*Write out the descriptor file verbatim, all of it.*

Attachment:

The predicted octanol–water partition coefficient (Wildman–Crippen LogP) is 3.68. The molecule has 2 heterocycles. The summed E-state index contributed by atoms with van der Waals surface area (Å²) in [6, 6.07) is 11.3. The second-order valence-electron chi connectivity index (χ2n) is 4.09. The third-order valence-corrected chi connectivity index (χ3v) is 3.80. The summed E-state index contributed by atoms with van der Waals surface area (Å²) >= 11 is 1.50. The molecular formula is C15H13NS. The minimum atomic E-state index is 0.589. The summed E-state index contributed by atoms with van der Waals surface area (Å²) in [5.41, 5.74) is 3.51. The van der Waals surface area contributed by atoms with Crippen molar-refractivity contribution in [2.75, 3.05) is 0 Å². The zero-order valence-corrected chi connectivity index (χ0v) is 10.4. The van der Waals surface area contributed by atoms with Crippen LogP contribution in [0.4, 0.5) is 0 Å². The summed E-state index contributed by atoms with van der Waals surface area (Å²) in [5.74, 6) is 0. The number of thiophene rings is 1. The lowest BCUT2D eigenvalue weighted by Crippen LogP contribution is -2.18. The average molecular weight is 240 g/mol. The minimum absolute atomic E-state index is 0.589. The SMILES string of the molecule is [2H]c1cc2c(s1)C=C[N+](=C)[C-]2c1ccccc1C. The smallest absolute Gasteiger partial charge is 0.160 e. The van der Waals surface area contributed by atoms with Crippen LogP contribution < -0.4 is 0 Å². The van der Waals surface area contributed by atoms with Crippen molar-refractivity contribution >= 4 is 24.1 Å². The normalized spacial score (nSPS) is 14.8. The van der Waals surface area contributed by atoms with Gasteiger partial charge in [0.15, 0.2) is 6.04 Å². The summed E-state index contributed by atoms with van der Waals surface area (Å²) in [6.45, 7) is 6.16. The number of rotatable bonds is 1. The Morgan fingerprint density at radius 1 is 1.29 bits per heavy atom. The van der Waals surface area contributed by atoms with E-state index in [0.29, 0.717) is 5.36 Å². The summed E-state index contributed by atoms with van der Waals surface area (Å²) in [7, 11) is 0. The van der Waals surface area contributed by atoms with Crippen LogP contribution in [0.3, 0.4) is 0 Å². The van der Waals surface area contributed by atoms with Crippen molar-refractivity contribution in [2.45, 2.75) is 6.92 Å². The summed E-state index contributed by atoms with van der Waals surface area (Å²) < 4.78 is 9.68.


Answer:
The predicted octanol–water partition coefficient (Wildman–Crippen LogP) is 3.68. The molecule has 2 heterocycles. The summed E-state index contributed by atoms with van der Waals surface area (Å²) in [6, 6.07) is 11.3. The second-order valence-electron chi connectivity index (χ2n) is 4.09. The third-order valence-corrected chi connectivity index (χ3v) is 3.80. The summed E-state index contributed by atoms with van der Waals surface area (Å²) >= 11 is 1.50. The molecular formula is C15H13NS. The minimum atomic E-state index is 0.589. The summed E-state index contributed by atoms with van der Waals surface area (Å²) in [5.41, 5.74) is 3.51. The van der Waals surface area contributed by atoms with Crippen molar-refractivity contribution in [2.75, 3.05) is 0 Å². The zero-order valence-corrected chi connectivity index (χ0v) is 10.4. The van der Waals surface area contributed by atoms with Crippen LogP contribution in [0.4, 0.5) is 0 Å². The summed E-state index contributed by atoms with van der Waals surface area (Å²) in [5.74, 6) is 0. The number of thiophene rings is 1. The lowest BCUT2D eigenvalue weighted by Crippen LogP contribution is -2.18. The average molecular weight is 240 g/mol. The minimum absolute atomic E-state index is 0.589. The SMILES string of the molecule is [2H]c1cc2c(s1)C=C[N+](=C)[C-]2c1ccccc1C. The smallest absolute Gasteiger partial charge is 0.160 e. The van der Waals surface area contributed by atoms with Crippen LogP contribution < -0.4 is 0 Å². The van der Waals surface area contributed by atoms with Crippen molar-refractivity contribution >= 4 is 24.1 Å². The normalized spacial score (nSPS) is 14.8. The van der Waals surface area contributed by atoms with Gasteiger partial charge in [0.15, 0.2) is 6.04 Å². The summed E-state index contributed by atoms with van der Waals surface area (Å²) in [6.45, 7) is 6.16. The number of rotatable bonds is 1. The Morgan fingerprint density at radius 1 is 1.29 bits per heavy atom. The van der Waals surface area contributed by atoms with E-state index in [0.29, 0.717) is 5.36 Å². The summed E-state index contributed by atoms with van der Waals surface area (Å²) in [7, 11) is 0. The van der Waals surface area contributed by atoms with Crippen LogP contribution in [0.3, 0.4) is 0 Å². The van der Waals surface area contributed by atoms with Crippen molar-refractivity contribution in [2.45, 2.75) is 6.92 Å². The summed E-state index contributed by atoms with van der Waals surface area (Å²) < 4.78 is 9.68.